Pay attention to the details and find ways to make your height an advantage.

3. Swim Long 

Athletics – Men's and Women's Swimming, Underwater Action Shots, Chatham County Aquatic Center – Fall 2013 – Photography by Stephanie Krell, courtesy of SCAD DVD and SLEEVE TITLE = Athletics: Swimming, Action Shots #1 (underwater), Fall 2013

Photo Courtesy: Stephanie Krell/SCAD Athletics

Fake it until you make it and use every inch you’ve got.

Short swimmers cannot afford to have a sloppy, short stroke. Some taller swimmers can get away with subpar technique because they make up for it in height and strength. But we don’t have that advantage, so make sure to lengthen your strokes the best you can.

It all starts during practice, when your coach says you can only do 10 strokes a length, don’t say you can’t because your arms are “too short.” Practice reaching farther and kicking a little harder to get you there. Embrace all the pull sets and make a conscious effort to swim long and powerfully because it will make applying this in a race that much easier.

My butterfly, especially when sprinting, used to look like a T-Rex trying to swim. My arms we incredibly bent and my strokes were short and choppy. I was making a short stroke even shorter. Over the years, I’ve tried my best to lengthen out and my stroke still isn’t perfect, but I’m making progress.

You may only be 5’3″, but you’ve got to fake your way through every race and swim like you’re 6’3″.

4. Stretch 

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Photo Courtesy: Delaney Lanker

Stretching won’t actually make you taller, but it will help with your flexibility. And that extra flexibility will help you with tip #3, swim long. If you are more flexible, it will help you reach farther and make the most out of the length you have.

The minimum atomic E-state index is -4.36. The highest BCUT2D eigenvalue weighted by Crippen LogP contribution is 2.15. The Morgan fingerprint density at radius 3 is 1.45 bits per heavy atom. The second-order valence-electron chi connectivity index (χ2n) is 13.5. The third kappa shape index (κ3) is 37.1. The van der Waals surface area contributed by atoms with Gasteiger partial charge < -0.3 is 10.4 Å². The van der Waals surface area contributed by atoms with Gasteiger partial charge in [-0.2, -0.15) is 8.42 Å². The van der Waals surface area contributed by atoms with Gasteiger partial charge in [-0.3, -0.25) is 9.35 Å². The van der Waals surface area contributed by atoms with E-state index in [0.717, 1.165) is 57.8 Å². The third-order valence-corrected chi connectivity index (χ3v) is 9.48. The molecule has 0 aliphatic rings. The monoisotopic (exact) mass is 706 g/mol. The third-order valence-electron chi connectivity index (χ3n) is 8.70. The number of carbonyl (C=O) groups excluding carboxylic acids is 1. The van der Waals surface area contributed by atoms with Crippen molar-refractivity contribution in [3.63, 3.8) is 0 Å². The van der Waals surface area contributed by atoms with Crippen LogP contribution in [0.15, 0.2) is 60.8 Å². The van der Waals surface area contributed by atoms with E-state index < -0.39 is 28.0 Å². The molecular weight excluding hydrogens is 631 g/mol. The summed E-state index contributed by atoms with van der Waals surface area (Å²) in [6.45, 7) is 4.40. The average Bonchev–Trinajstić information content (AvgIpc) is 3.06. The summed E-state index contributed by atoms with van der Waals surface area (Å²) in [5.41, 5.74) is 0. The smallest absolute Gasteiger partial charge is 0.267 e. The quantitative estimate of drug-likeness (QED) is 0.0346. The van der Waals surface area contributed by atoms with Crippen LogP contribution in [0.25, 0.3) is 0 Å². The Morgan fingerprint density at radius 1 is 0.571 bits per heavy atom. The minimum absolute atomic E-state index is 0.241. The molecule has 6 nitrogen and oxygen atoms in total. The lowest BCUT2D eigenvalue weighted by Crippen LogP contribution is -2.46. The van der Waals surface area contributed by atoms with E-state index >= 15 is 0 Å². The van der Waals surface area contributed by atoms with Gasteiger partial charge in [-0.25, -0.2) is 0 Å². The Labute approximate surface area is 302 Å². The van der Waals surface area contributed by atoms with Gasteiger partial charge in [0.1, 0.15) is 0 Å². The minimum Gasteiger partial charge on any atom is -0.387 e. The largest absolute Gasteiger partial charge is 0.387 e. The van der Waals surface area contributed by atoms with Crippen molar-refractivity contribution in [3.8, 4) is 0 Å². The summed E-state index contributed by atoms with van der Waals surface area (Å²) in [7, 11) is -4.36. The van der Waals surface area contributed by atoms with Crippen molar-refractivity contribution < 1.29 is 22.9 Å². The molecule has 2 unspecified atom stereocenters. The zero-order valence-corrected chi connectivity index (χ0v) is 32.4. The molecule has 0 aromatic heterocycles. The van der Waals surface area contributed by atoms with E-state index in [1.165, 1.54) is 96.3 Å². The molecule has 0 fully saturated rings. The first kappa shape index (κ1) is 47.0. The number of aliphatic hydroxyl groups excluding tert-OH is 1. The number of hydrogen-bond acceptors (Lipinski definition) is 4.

I’m not say you have to be able to do the splits or reach your feet to the back of your head, but being able to touch your toes is probably a good thing. Stretching is important, regardless of size, and in general, I don’t think swimmers stretch enough. Because we are repeating the same movements day in and day out, it’s good to stretch out your muscles, for recovery and injury prevention as well. So, get in the habit of stretching at least once a day, before or after practice or even just for ten minutes at home.

People assume we are gymnasts anyways, why not live up to the stereotype?

5. Weight Training 

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Photo Courtesy: Delaney Lanker

Most competitive swimmers have some form of weight training fit into their schedules and this change of pace can have a direct effect on your work in the pool.

One reason I love our out of water training is that it doesn’t matter that I’m short. Since height isn’t a limiting factor in the weight room (except for when it comes to the squatting rack plates that are so conveniently made for someone on the basketball team), I excel in this setting.